Burrillville Group Wants Algonquin Pipeline Station Shut Down


A section of the Algonquin natural gas pipeline in Burrillville, R.I. Enbridge, the company that owns the pipeline, has proposed an expansion. (B.A.S.E.)

BURRILLVILLE, R.I. — Environmental groups are on alert and in lockstep opposition to a Canadian multinational corporation seeking to continue its energy business in Rhode Island.

Calgary-based Enbridge Inc. owns and operates a natural gas compressor station and pipeline in the northwest corner of the state. The Rhode Island Department of Environmental Management opened a public comment period earlier this month as the company seeks to renew its operating air permits.

On Feb. 13, B.A.S.E., a group of Burrillville residents opposed to all fossil fuel infrastructure within the town, asked DEM to extend the public comment period to 45 days instead of the original 30, and hold a local public comment hearing.

B.A.S.E. has long opposed any expansion of natural gas infrastructure within Burrillville. In 2014 activists blocked the gates of the compressor station in an attempt to stop its expansion, and then embarked on a multiyear campaign to oppose the new power plant proposed by Invenergy in 2015.

Members of the group told ecoRI News last month they were keen to oppose any and all expansion of such infrastructure. In September, Enbridge announced a new expansion proposal, Project Maple, of its Algonquin pipeline, which pipes natural gas from New Jersey and supplies it as far as Salem, Mass.

“Enbridge is attempting to segment their broader Project Maple expansion into smaller projects in order to skirt regulatory hurdles and quell public opposition,” Kathy Martley, a B.A.S.E. member, said in a statement. “The impacts of Enbridge’s plans must be reviewed collectively, from Burrillville to the Sakonnet River, it’s all connected.”

Last month, Enbridge submitted its application to the Federal Energy Regulatory Commission (FERC) to replace the portion of the natural gas pipeline running underneath the Sakonnet River. The company plans to replace 1.85 miles of the existing smaller pipeline that’s currently used to supply Aquidneck Island with natural gas. In its federal filing, the company said it expects the upgraded size of the proposed pipeline to “enhance system reliability” and increase the pressure of natural gas being delivered in the pipe.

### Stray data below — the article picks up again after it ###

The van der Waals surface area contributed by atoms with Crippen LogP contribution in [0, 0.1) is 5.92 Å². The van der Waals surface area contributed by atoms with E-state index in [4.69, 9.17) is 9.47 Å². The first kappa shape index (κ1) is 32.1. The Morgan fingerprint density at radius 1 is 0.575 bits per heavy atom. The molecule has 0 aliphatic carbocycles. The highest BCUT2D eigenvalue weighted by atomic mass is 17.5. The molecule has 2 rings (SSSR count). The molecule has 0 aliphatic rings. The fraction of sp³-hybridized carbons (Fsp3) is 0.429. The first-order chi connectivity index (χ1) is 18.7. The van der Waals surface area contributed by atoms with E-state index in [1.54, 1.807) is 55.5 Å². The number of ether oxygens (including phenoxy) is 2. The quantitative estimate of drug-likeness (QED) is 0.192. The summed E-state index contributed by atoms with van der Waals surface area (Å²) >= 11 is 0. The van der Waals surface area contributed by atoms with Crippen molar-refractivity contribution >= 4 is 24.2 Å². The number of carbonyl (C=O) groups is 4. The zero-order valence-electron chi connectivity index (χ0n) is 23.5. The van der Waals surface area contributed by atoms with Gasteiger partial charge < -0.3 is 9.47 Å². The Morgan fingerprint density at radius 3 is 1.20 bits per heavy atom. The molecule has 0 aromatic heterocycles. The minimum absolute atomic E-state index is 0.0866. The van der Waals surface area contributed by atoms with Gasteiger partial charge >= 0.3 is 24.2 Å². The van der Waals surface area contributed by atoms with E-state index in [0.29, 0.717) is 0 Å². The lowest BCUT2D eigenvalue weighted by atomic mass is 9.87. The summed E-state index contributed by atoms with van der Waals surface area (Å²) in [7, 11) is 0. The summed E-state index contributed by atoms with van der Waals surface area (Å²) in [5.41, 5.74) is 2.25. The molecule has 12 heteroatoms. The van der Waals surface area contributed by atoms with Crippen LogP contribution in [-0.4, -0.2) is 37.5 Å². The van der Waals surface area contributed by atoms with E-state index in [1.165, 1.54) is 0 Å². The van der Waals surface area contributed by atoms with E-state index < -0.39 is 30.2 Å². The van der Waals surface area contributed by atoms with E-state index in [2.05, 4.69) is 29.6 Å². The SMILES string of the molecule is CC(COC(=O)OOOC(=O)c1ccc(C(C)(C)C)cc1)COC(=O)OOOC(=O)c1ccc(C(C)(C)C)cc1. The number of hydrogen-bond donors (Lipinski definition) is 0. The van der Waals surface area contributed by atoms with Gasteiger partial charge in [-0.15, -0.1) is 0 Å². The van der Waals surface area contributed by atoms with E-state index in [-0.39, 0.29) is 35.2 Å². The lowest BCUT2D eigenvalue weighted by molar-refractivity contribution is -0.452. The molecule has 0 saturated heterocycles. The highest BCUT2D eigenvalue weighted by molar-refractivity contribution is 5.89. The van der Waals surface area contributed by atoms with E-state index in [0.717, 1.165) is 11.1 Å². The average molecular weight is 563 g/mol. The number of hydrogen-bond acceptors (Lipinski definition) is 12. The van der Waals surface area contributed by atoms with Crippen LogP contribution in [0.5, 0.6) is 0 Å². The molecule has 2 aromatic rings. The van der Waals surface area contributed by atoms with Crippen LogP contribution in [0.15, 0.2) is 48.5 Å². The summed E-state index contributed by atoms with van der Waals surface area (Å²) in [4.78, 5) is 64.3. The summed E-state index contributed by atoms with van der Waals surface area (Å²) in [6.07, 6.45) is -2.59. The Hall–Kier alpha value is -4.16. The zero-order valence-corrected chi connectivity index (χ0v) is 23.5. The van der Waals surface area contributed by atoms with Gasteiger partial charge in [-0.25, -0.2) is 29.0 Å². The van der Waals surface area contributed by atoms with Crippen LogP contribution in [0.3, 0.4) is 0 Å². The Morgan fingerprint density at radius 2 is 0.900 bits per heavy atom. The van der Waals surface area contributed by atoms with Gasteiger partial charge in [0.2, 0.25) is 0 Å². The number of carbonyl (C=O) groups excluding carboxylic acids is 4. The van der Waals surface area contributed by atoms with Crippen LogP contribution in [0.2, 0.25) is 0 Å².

In January 2019, Aquidneck Island residents experienced a sudden natural gas shortage when a pipe in Weymouth, Mass., along the Algonquin pipeline malfunctioned due to a programming error, resulting in low-pressure conditions in the pipeline that ultimately resulted in mass service outages.

A later investigation by the Rhode Island Division of Public Utilities and Carriers noted much of the outages could be pinpointed to Narragansett Electric’s — which at the time was owned by National Grid — failure to account for growing demand for natural gas on Aquidneck Island in the decade leading up to the outage, and that the utility lacked a mapping and tracking process to manage outage reports.

Meanwhile, Enbridge has yet to file its expansion plans with FERC or with the state Energy Facility Siting Board (EFSB) on how it may impact Rhode Island.

Environmental groups have pledged to oppose all natural gas infrastructure around the state, and set a goal of shutting down the compressor station in Burrillville.

“With the tide slowly turning against the fossil fuel industry in the Northeast, Enbridge is trying desperately to expand their footprint in the region,” said Nick Katkevich, Northeast field organizer for the Sierra Club. “But we will stop Project Maple, defend the Sakonnet River, and ultimately shut down the toxic compressor station in Burrillville.”


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